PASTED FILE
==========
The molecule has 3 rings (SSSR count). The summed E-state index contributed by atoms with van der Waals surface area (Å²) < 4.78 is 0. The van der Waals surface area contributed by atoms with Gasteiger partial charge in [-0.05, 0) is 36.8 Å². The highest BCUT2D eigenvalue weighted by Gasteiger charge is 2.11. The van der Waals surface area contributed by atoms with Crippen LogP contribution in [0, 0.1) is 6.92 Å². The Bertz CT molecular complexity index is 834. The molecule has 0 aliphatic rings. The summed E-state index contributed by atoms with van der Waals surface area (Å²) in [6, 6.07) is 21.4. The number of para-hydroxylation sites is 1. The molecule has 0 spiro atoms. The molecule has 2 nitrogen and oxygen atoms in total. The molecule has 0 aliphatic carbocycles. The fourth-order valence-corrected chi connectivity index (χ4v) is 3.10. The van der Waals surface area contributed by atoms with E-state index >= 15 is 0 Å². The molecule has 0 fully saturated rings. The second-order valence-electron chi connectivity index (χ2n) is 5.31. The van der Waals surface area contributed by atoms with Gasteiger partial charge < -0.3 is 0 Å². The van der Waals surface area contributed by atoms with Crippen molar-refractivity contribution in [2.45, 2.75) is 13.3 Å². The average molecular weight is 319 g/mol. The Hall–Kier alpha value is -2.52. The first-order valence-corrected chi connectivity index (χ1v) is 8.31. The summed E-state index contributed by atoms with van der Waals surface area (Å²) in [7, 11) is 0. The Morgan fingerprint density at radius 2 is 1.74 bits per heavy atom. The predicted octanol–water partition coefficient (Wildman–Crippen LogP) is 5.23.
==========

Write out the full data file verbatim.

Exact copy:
The molecule has 3 rings (SSSR count). The summed E-state index contributed by atoms with van der Waals surface area (Å²) < 4.78 is 0. The van der Waals surface area contributed by atoms with Gasteiger partial charge in [-0.05, 0) is 36.8 Å². The highest BCUT2D eigenvalue weighted by Gasteiger charge is 2.11. The van der Waals surface area contributed by atoms with Crippen LogP contribution in [0, 0.1) is 6.92 Å². The Bertz CT molecular complexity index is 834. The molecule has 0 aliphatic rings. The summed E-state index contributed by atoms with van der Waals surface area (Å²) in [6, 6.07) is 21.4. The number of para-hydroxylation sites is 1. The molecule has 0 spiro atoms. The molecule has 2 nitrogen and oxygen atoms in total. The molecule has 0 aliphatic carbocycles. The fourth-order valence-corrected chi connectivity index (χ4v) is 3.10. The van der Waals surface area contributed by atoms with E-state index >= 15 is 0 Å². The molecule has 0 fully saturated rings. The second-order valence-electron chi connectivity index (χ2n) is 5.31. The van der Waals surface area contributed by atoms with Gasteiger partial charge < -0.3 is 0 Å². The van der Waals surface area contributed by atoms with Crippen molar-refractivity contribution in [2.45, 2.75) is 13.3 Å². The average molecular weight is 319 g/mol. The Hall–Kier alpha value is -2.52. The first-order valence-corrected chi connectivity index (χ1v) is 8.31. The summed E-state index contributed by atoms with van der Waals surface area (Å²) in [7, 11) is 0. The Morgan fingerprint density at radius 2 is 1.74 bits per heavy atom. The predicted octanol–water partition coefficient (Wildman–Crippen LogP) is 5.23.